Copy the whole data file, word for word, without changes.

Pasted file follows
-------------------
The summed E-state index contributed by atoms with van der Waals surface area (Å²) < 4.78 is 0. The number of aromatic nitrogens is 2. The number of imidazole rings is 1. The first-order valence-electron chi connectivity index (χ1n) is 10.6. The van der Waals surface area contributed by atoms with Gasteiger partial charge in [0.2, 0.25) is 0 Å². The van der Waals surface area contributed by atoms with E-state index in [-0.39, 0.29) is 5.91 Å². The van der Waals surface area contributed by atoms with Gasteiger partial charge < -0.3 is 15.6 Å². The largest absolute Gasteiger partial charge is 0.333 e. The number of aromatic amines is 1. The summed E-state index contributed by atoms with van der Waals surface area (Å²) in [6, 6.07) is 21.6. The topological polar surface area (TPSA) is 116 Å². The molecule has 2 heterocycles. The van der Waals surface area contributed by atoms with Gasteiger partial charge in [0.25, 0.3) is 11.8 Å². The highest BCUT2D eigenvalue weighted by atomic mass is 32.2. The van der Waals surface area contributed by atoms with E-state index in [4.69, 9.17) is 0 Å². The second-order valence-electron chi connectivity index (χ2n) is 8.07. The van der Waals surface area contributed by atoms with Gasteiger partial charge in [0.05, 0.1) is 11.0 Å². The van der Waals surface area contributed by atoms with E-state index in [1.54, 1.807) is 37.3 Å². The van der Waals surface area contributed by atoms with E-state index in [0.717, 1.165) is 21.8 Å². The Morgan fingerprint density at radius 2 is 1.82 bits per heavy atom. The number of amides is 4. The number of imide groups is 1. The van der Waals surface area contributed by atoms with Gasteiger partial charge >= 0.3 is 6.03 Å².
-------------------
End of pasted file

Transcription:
The summed E-state index contributed by atoms with van der Waals surface area (Å²) < 4.78 is 0. The number of aromatic nitrogens is 2. The number of imidazole rings is 1. The first-order valence-electron chi connectivity index (χ1n) is 10.6. The van der Waals surface area contributed by atoms with Gasteiger partial charge in [0.2, 0.25) is 0 Å². The van der Waals surface area contributed by atoms with E-state index in [-0.39, 0.29) is 5.91 Å². The van der Waals surface area contributed by atoms with Gasteiger partial charge < -0.3 is 15.6 Å². The largest absolute Gasteiger partial charge is 0.333 e. The number of aromatic amines is 1. The summed E-state index contributed by atoms with van der Waals surface area (Å²) in [6, 6.07) is 21.6. The topological polar surface area (TPSA) is 116 Å². The molecule has 2 heterocycles. The van der Waals surface area contributed by atoms with Gasteiger partial charge in [0.25, 0.3) is 11.8 Å². The highest BCUT2D eigenvalue weighted by atomic mass is 32.2. The van der Waals surface area contributed by atoms with E-state index in [4.69, 9.17) is 0 Å². The second-order valence-electron chi connectivity index (χ2n) is 8.07. The van der Waals surface area contributed by atoms with Gasteiger partial charge in [0.05, 0.1) is 11.0 Å². The van der Waals surface area contributed by atoms with E-state index in [1.54, 1.807) is 37.3 Å². The van der Waals surface area contributed by atoms with E-state index in [0.717, 1.165) is 21.8 Å². The Morgan fingerprint density at radius 2 is 1.82 bits per heavy atom. The number of amides is 4. The number of imide groups is 1. The van der Waals surface area contributed by atoms with Gasteiger partial charge >= 0.3 is 6.03 Å².